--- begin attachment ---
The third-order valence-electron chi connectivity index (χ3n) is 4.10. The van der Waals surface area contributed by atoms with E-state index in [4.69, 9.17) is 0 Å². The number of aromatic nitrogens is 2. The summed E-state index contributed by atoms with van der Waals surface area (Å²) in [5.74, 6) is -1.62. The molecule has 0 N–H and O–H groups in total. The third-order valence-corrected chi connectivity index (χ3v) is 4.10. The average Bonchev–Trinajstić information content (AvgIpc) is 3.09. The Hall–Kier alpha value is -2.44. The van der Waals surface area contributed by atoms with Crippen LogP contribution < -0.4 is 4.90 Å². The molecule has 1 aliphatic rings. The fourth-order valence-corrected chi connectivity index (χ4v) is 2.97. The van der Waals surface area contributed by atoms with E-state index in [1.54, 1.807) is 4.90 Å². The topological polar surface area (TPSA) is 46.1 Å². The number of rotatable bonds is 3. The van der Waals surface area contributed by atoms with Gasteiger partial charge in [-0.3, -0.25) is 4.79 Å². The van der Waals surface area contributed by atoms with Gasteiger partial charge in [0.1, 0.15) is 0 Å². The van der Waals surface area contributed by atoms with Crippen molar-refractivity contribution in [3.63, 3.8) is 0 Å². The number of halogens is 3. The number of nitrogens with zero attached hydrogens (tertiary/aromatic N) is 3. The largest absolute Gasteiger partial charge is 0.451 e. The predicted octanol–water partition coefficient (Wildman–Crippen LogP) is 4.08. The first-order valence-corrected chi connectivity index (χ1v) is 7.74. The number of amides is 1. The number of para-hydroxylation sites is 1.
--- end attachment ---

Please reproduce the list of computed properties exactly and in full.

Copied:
The third-order valence-electron chi connectivity index (χ3n) is 4.10. The van der Waals surface area contributed by atoms with E-state index in [4.69, 9.17) is 0 Å². The number of aromatic nitrogens is 2. The summed E-state index contributed by atoms with van der Waals surface area (Å²) in [5.74, 6) is -1.62. The molecule has 0 N–H and O–H groups in total. The third-order valence-corrected chi connectivity index (χ3v) is 4.10. The average Bonchev–Trinajstić information content (AvgIpc) is 3.09. The Hall–Kier alpha value is -2.44. The van der Waals surface area contributed by atoms with Crippen LogP contribution < -0.4 is 4.90 Å². The molecule has 1 aliphatic rings. The fourth-order valence-corrected chi connectivity index (χ4v) is 2.97. The van der Waals surface area contributed by atoms with E-state index in [1.54, 1.807) is 4.90 Å². The topological polar surface area (TPSA) is 46.1 Å². The number of rotatable bonds is 3. The van der Waals surface area contributed by atoms with Gasteiger partial charge in [-0.3, -0.25) is 4.79 Å². The van der Waals surface area contributed by atoms with Gasteiger partial charge in [0.1, 0.15) is 0 Å². The van der Waals surface area contributed by atoms with Crippen molar-refractivity contribution in [3.63, 3.8) is 0 Å². The number of halogens is 3. The number of nitrogens with zero attached hydrogens (tertiary/aromatic N) is 3. The largest absolute Gasteiger partial charge is 0.451 e. The predicted octanol–water partition coefficient (Wildman–Crippen LogP) is 4.08. The first-order valence-corrected chi connectivity index (χ1v) is 7.74. The number of amides is 1. The number of para-hydroxylation sites is 1.